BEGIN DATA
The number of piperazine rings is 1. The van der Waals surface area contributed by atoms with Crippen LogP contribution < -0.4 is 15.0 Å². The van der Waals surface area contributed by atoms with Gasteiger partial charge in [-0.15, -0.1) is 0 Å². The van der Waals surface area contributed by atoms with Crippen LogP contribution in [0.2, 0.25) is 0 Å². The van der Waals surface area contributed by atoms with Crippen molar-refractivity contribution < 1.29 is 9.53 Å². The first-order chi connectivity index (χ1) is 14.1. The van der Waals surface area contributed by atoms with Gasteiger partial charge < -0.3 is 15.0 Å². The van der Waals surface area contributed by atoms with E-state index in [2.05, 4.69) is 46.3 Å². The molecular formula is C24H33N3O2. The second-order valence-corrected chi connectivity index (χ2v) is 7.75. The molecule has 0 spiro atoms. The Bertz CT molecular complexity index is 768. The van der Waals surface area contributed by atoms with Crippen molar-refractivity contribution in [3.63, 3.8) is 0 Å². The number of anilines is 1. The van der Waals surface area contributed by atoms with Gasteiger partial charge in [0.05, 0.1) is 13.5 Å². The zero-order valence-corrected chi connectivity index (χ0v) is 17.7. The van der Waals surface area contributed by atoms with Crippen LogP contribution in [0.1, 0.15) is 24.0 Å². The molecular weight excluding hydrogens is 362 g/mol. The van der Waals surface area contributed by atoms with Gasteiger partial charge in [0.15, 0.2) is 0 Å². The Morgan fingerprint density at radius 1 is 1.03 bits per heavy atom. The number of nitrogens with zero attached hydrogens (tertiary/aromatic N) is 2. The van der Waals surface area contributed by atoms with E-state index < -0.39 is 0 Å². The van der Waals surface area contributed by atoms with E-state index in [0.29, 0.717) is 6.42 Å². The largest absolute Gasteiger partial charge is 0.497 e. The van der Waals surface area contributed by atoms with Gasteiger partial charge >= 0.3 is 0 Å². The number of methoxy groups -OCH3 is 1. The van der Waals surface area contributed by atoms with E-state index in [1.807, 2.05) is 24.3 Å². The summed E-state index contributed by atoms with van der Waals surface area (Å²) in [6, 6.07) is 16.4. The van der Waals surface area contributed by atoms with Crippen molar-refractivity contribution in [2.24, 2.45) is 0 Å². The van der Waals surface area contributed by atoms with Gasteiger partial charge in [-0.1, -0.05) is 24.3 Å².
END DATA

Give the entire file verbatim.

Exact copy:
The number of piperazine rings is 1. The van der Waals surface area contributed by atoms with Crippen LogP contribution < -0.4 is 15.0 Å². The van der Waals surface area contributed by atoms with Gasteiger partial charge in [-0.15, -0.1) is 0 Å². The van der Waals surface area contributed by atoms with Crippen LogP contribution in [0.2, 0.25) is 0 Å². The van der Waals surface area contributed by atoms with Crippen molar-refractivity contribution < 1.29 is 9.53 Å². The first-order chi connectivity index (χ1) is 14.1. The van der Waals surface area contributed by atoms with Gasteiger partial charge < -0.3 is 15.0 Å². The van der Waals surface area contributed by atoms with E-state index in [2.05, 4.69) is 46.3 Å². The molecular formula is C24H33N3O2. The second-order valence-corrected chi connectivity index (χ2v) is 7.75. The molecule has 0 spiro atoms. The Bertz CT molecular complexity index is 768. The van der Waals surface area contributed by atoms with Crippen molar-refractivity contribution in [3.63, 3.8) is 0 Å². The number of anilines is 1. The van der Waals surface area contributed by atoms with Gasteiger partial charge in [0.05, 0.1) is 13.5 Å². The zero-order valence-corrected chi connectivity index (χ0v) is 17.7. The van der Waals surface area contributed by atoms with Crippen LogP contribution in [0.1, 0.15) is 24.0 Å². The molecular weight excluding hydrogens is 362 g/mol. The van der Waals surface area contributed by atoms with Gasteiger partial charge in [0.15, 0.2) is 0 Å². The Morgan fingerprint density at radius 1 is 1.03 bits per heavy atom. The number of nitrogens with zero attached hydrogens (tertiary/aromatic N) is 2. The van der Waals surface area contributed by atoms with E-state index < -0.39 is 0 Å². The van der Waals surface area contributed by atoms with E-state index in [0.29, 0.717) is 6.42 Å². The largest absolute Gasteiger partial charge is 0.497 e. The van der Waals surface area contributed by atoms with Gasteiger partial charge >= 0.3 is 0 Å². The number of methoxy groups -OCH3 is 1. The van der Waals surface area contributed by atoms with E-state index in [1.807, 2.05) is 24.3 Å². The summed E-state index contributed by atoms with van der Waals surface area (Å²) in [6, 6.07) is 16.4. The van der Waals surface area contributed by atoms with Crippen molar-refractivity contribution in [2.24, 2.45) is 0 Å². The van der Waals surface area contributed by atoms with Gasteiger partial charge in [-0.1, -0.05) is 24.3 Å².